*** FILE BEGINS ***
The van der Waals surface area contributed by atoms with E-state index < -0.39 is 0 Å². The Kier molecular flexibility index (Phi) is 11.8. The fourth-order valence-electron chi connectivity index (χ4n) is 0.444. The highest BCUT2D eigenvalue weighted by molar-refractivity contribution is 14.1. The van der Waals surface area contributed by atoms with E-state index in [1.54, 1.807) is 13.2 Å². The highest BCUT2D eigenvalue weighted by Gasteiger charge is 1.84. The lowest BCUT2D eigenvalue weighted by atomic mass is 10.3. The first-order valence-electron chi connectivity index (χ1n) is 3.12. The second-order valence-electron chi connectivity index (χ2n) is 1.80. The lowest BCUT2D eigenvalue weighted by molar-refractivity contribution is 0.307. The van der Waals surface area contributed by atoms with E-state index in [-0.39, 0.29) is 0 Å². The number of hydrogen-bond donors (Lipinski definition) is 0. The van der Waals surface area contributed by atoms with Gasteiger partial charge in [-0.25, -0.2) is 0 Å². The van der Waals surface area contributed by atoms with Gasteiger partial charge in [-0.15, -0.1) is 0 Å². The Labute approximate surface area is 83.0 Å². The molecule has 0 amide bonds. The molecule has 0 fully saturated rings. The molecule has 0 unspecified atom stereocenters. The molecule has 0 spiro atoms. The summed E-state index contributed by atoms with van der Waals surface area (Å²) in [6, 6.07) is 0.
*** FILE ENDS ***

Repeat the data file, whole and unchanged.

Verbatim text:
The van der Waals surface area contributed by atoms with E-state index < -0.39 is 0 Å². The Kier molecular flexibility index (Phi) is 11.8. The fourth-order valence-electron chi connectivity index (χ4n) is 0.444. The highest BCUT2D eigenvalue weighted by molar-refractivity contribution is 14.1. The van der Waals surface area contributed by atoms with E-state index in [1.54, 1.807) is 13.2 Å². The highest BCUT2D eigenvalue weighted by Gasteiger charge is 1.84. The lowest BCUT2D eigenvalue weighted by atomic mass is 10.3. The first-order valence-electron chi connectivity index (χ1n) is 3.12. The second-order valence-electron chi connectivity index (χ2n) is 1.80. The lowest BCUT2D eigenvalue weighted by molar-refractivity contribution is 0.307. The van der Waals surface area contributed by atoms with E-state index in [-0.39, 0.29) is 0 Å². The number of hydrogen-bond donors (Lipinski definition) is 0. The van der Waals surface area contributed by atoms with Gasteiger partial charge in [-0.25, -0.2) is 0 Å². The van der Waals surface area contributed by atoms with Gasteiger partial charge in [-0.15, -0.1) is 0 Å². The Labute approximate surface area is 83.0 Å². The molecule has 0 amide bonds. The molecule has 0 fully saturated rings. The molecule has 0 unspecified atom stereocenters. The molecule has 0 spiro atoms. The summed E-state index contributed by atoms with van der Waals surface area (Å²) in [6, 6.07) is 0.